FROM David Carr
TV Debates: Moving the Needle in an Age of Fragmentation Despite $2.5 billion already spent on TV commercials, almost 70 million viewers tuned in to this year's first presidential debate , this year's biggest TV audience except for the Super Bowl. Given the recent hype, tonight's second confrontation might draw even more. In this fragmented age of YouTube, Facebook and Twitter, what's the attraction? David Carr, business columnist and culture reporter at the New York Times , has some answers. If you're tuning in to tonight's town hall debate, why not join KCRW's live chat ?
New York Times on the Tribune Company's 'Bankrupt Culture' Real estate mogul Sam Zell had no media experience when he bought the Tribune Company , which owns the Chicago Tribune, Los Angeles Times, TV and radio stations and other media properties. Less than a year later, the Tribune Company filed for the largest bankruptcy in the history of American media. Some 4200 people have lost their jobs. Others have left not for financial reasons but because of what today's New York Times calls a work culture featuring "sexual innuendo, poisonous workplace banter and profane invective [that have] shocked and offended people throughout the company." David Carr wrote the story.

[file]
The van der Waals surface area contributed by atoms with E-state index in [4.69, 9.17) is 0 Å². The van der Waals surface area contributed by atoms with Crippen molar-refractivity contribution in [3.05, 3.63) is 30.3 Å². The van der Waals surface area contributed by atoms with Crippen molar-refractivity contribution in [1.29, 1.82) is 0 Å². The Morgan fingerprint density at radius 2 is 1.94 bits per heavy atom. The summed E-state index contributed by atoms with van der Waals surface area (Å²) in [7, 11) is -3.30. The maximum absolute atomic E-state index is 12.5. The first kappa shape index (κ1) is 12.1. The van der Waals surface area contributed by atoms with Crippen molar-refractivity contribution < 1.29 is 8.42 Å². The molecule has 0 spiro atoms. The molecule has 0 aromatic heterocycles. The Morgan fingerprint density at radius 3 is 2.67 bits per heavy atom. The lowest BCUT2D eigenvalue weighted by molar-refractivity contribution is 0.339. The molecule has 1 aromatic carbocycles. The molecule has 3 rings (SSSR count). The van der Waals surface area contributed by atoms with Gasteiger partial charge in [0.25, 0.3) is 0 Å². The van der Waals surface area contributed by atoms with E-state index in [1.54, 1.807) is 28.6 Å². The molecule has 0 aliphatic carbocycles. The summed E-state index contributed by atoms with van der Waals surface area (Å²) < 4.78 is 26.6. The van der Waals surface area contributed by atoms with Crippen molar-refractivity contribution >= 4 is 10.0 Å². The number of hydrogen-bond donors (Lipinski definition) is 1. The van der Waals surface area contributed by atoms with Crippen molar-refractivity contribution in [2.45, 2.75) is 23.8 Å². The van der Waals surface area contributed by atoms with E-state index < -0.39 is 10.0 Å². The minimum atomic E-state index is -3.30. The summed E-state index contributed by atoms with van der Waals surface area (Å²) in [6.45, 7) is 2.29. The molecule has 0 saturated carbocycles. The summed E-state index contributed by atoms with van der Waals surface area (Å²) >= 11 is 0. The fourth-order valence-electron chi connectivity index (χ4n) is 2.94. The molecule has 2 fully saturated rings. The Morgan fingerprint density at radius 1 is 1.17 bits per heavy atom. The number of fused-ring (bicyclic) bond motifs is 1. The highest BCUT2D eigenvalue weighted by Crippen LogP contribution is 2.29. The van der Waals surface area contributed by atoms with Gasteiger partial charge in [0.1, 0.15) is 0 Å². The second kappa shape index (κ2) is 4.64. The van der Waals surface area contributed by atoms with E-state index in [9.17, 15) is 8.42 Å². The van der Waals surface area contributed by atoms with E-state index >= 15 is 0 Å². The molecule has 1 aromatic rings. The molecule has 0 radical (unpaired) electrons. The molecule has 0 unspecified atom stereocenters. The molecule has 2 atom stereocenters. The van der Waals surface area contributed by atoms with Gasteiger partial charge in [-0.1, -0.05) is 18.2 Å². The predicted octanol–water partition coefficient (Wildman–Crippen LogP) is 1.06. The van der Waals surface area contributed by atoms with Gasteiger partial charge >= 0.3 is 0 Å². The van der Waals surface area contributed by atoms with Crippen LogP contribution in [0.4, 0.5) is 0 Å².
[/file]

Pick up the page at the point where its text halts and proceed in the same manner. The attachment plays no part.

Human Rights in the era of Donald Trump President Trump’s UN Ambassador, Nikki Haley, said today the US might pull out of the United Nations’ Human Rights Council. Serious violators of human rights are members of the Council itself–and a US resignation could make things worse. Later on today’s show, now that he’s into his second term, comedian turned US Senator Al Franken is telling jokes again.
Trump's 'America First' goes missing abroad In the Middle East, President Trump is changing some policies of the Obama Administration—and reversing his own campaign attacks on Islam as a religion that "hates us." We hear about his visit to Saudi Arabia and what's at stake for the rest of his foreign excursion.
Will the Senate write a healthcare bill in secret? While Democrats and Republicans argue White House relations with Russia, another question is being decided behind closed doors: who gets help buying health insurance and who doesn't? We hear how the pros and cons are being shrouded in secrecy.